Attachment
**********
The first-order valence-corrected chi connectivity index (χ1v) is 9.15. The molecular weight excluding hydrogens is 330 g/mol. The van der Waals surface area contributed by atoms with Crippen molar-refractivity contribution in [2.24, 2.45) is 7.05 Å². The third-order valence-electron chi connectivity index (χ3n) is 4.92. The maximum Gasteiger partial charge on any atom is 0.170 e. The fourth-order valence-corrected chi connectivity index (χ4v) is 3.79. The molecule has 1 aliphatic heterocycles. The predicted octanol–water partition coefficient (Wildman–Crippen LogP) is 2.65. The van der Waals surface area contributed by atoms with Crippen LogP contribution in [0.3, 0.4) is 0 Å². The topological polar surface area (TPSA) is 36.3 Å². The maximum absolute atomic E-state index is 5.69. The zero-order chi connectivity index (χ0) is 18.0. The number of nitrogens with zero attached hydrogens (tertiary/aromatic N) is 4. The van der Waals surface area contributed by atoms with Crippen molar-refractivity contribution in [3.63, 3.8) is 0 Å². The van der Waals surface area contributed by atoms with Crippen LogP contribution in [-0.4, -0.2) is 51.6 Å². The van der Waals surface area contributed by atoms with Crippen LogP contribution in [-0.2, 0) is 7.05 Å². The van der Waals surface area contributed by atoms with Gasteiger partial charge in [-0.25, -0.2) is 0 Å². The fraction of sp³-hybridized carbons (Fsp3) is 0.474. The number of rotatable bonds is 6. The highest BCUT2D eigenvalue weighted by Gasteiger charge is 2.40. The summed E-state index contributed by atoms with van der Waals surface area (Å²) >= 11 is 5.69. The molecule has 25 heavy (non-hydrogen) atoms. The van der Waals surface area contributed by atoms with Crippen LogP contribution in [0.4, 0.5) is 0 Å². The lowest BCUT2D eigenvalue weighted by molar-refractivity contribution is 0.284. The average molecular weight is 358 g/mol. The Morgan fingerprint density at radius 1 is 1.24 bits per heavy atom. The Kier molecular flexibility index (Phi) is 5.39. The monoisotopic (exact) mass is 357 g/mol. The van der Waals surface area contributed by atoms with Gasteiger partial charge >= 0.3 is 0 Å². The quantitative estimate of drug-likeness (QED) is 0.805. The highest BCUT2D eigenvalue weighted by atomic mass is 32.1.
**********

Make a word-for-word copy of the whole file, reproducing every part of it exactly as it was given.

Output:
The first-order valence-corrected chi connectivity index (χ1v) is 9.15. The molecular weight excluding hydrogens is 330 g/mol. The van der Waals surface area contributed by atoms with Crippen molar-refractivity contribution in [2.24, 2.45) is 7.05 Å². The third-order valence-electron chi connectivity index (χ3n) is 4.92. The maximum Gasteiger partial charge on any atom is 0.170 e. The fourth-order valence-corrected chi connectivity index (χ4v) is 3.79. The molecule has 1 aliphatic heterocycles. The predicted octanol–water partition coefficient (Wildman–Crippen LogP) is 2.65. The van der Waals surface area contributed by atoms with Crippen LogP contribution in [0.3, 0.4) is 0 Å². The topological polar surface area (TPSA) is 36.3 Å². The maximum absolute atomic E-state index is 5.69. The zero-order chi connectivity index (χ0) is 18.0. The number of nitrogens with zero attached hydrogens (tertiary/aromatic N) is 4. The van der Waals surface area contributed by atoms with Crippen molar-refractivity contribution in [3.63, 3.8) is 0 Å². The van der Waals surface area contributed by atoms with Crippen LogP contribution in [-0.4, -0.2) is 51.6 Å². The van der Waals surface area contributed by atoms with Crippen LogP contribution in [-0.2, 0) is 7.05 Å². The van der Waals surface area contributed by atoms with Gasteiger partial charge in [-0.25, -0.2) is 0 Å². The fraction of sp³-hybridized carbons (Fsp3) is 0.474. The number of rotatable bonds is 6. The highest BCUT2D eigenvalue weighted by Gasteiger charge is 2.40. The summed E-state index contributed by atoms with van der Waals surface area (Å²) >= 11 is 5.69. The molecule has 25 heavy (non-hydrogen) atoms. The van der Waals surface area contributed by atoms with Crippen LogP contribution in [0.4, 0.5) is 0 Å². The lowest BCUT2D eigenvalue weighted by molar-refractivity contribution is 0.284. The average molecular weight is 358 g/mol. The Morgan fingerprint density at radius 1 is 1.24 bits per heavy atom. The Kier molecular flexibility index (Phi) is 5.39. The monoisotopic (exact) mass is 357 g/mol. The van der Waals surface area contributed by atoms with Gasteiger partial charge >= 0.3 is 0 Å². The quantitative estimate of drug-likeness (QED) is 0.805. The highest BCUT2D eigenvalue weighted by atomic mass is 32.1.